In light of a new meta- analyses carried out by the University of Otago in New Zealand into the benefits of fibre in our diet, John Cummings, professor of experimental gastroenterology at the University of Dundee has been quoted “The evidence is now overwhelming, and this is a game-changer that people have to start doing something about.”
Why fibre is good for us
Fibre has been shown to naturally reduce heart attacks and strokes and also protect against life long illness such as type 2 diabetes. It helps to keep cholesterol, weight and blood pressure down. Best of all it is cheap and readily available in a supermarket near you.
So how much do you need?
Professor Cummings team at Dundee University recommend that we eat 30 grams of fibre per day. Most of us need to increase our daily fibre intake as the average is 17 grams for women and 21 grams for men. Not a lot really and it can have such a large impact on health and wellbeing.
Where can you find fibre?
Fibre is present in fruit and vegetables, oat flakes and some breakfast cereals. It is also found in wholegrain pasta and bread, pulses like chickpeas, lentils and beans as well as in nuts and seeds.
Is it easy to include 30 grams of fibre in my diet?
It does take a bit of effort and discipline. Elaine Rush, a professor of nutrition at Auckland University of Technology, provides the following example for getting up to 25-30 grams of fibre a day.
Half a cup of rolled oats – 9g fibre, two Weetabix – 3g fibre, a thick slice of brown bread – 2g fibre, a cup of cooked lentils – 4g fibre, a potato cooked with the skin on – 2g fibre, half a cup of chard – 1g fibre, a carrot – 3g fibre, an apple with the skin on – 4g fibre.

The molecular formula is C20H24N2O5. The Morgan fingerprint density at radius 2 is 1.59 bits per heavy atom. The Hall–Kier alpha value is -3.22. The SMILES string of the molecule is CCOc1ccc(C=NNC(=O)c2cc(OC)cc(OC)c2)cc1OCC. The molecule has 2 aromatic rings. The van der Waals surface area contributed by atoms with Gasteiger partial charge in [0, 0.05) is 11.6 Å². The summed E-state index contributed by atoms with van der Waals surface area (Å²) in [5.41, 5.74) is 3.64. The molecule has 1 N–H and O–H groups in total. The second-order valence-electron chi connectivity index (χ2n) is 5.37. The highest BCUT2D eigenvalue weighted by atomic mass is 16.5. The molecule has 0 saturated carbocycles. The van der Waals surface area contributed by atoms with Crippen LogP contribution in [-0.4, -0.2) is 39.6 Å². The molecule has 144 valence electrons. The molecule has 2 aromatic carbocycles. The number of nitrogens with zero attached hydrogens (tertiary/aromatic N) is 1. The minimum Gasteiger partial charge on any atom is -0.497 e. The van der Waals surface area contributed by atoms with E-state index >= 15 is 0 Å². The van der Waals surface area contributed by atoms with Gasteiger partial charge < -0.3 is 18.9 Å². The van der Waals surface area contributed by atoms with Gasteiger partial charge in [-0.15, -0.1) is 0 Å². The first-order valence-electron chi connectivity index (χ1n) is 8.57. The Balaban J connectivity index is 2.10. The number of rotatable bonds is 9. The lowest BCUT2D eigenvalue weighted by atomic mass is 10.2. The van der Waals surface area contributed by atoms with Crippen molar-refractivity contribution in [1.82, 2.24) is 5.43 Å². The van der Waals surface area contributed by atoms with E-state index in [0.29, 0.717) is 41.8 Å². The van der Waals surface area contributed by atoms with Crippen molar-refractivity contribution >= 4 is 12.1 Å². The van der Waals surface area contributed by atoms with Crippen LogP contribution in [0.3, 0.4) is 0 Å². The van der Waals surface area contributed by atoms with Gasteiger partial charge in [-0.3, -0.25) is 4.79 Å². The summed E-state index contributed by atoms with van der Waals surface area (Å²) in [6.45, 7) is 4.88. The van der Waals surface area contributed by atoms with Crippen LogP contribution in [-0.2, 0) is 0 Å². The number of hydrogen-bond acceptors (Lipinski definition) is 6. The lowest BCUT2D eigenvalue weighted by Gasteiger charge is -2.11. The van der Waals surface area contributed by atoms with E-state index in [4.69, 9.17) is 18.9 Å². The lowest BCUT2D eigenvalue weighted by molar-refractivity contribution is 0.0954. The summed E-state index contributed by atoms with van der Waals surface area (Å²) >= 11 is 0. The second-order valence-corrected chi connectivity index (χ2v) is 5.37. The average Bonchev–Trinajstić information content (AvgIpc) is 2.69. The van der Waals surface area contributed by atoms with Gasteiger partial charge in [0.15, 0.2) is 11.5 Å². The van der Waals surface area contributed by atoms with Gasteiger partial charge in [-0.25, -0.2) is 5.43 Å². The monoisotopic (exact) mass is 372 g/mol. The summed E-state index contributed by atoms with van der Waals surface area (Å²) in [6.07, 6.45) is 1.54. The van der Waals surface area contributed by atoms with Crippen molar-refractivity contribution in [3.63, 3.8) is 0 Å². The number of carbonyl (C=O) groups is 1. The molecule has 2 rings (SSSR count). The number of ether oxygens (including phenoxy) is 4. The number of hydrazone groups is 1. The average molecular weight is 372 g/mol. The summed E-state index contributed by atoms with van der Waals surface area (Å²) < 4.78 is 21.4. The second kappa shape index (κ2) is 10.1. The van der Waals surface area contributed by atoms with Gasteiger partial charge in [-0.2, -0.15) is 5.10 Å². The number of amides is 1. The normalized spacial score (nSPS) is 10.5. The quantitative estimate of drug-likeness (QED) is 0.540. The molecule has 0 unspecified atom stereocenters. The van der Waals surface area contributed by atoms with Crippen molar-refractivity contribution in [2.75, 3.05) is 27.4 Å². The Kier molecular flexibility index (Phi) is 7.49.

What are the benefits?
A meta-analyses of 158 studies and 58 clinical trials was recently published in the Lancet medical journal claiming that if you took 1,00 people who were not getting enough fibre and gave them a diet that included 25- 30 grams of fibre a day over 2 decades, you would prevent 13 deaths and six cases of heart disease. The study also found less incidents of bowel cancer, type 2 diabetes and lower cholesterol and blood pressure levels.
What does fibre do?
It was previously thought that fibre didn’t really do much and just passed through our body. Now research has shown that fibre is essential in feeding some of the millions of bacteria that live in our intestine. These bacteria ferment the fibre to create lots of interesting and helpful chemicals such as short- chained fatty acids which are then absorbed throughout the body.
Why is this a thing?
While it no real surprise that fruit and vegetables are good for us, there is some reason for concern due the popularity of low carb diets, which reduce the amount of bread and pasta.
The UK’s National Health Service page is full of great tips to boost your daily fibre intake.
- Choose a higher-fibre breakfast cereal such as plain wholewheat biscuits (like Weetabix) or plain shredded whole grain (like Shredded wheat), or porridge as oats are also a good source of fibre.
- Go for wholemeal or granary breads, or higher fibre white bread, and choose whole grains like whole wheat pasta, bulgur wheat or brown rice.
- Go for potatoes with their skins on, such as a baked potato or boiled new potatoes
- Add pulseslike beans, lentils or chickpeas to stews, curries and salads
- Include plenty of vegetables with meals, either as a side dish or added to sauces, stews or curries.
- Have some fresh or dried fruit, or fruit canned in natural juice for dessert. Because dried fruit is sticky, it can increase the risk of tooth decay, so it’s better if it is only eaten as part of a meal, rather than as a between-meal snack
- For snacks, try fresh fruit, vegetable sticks, rye crackers, oatcakes and unsalted nuts or seeds.
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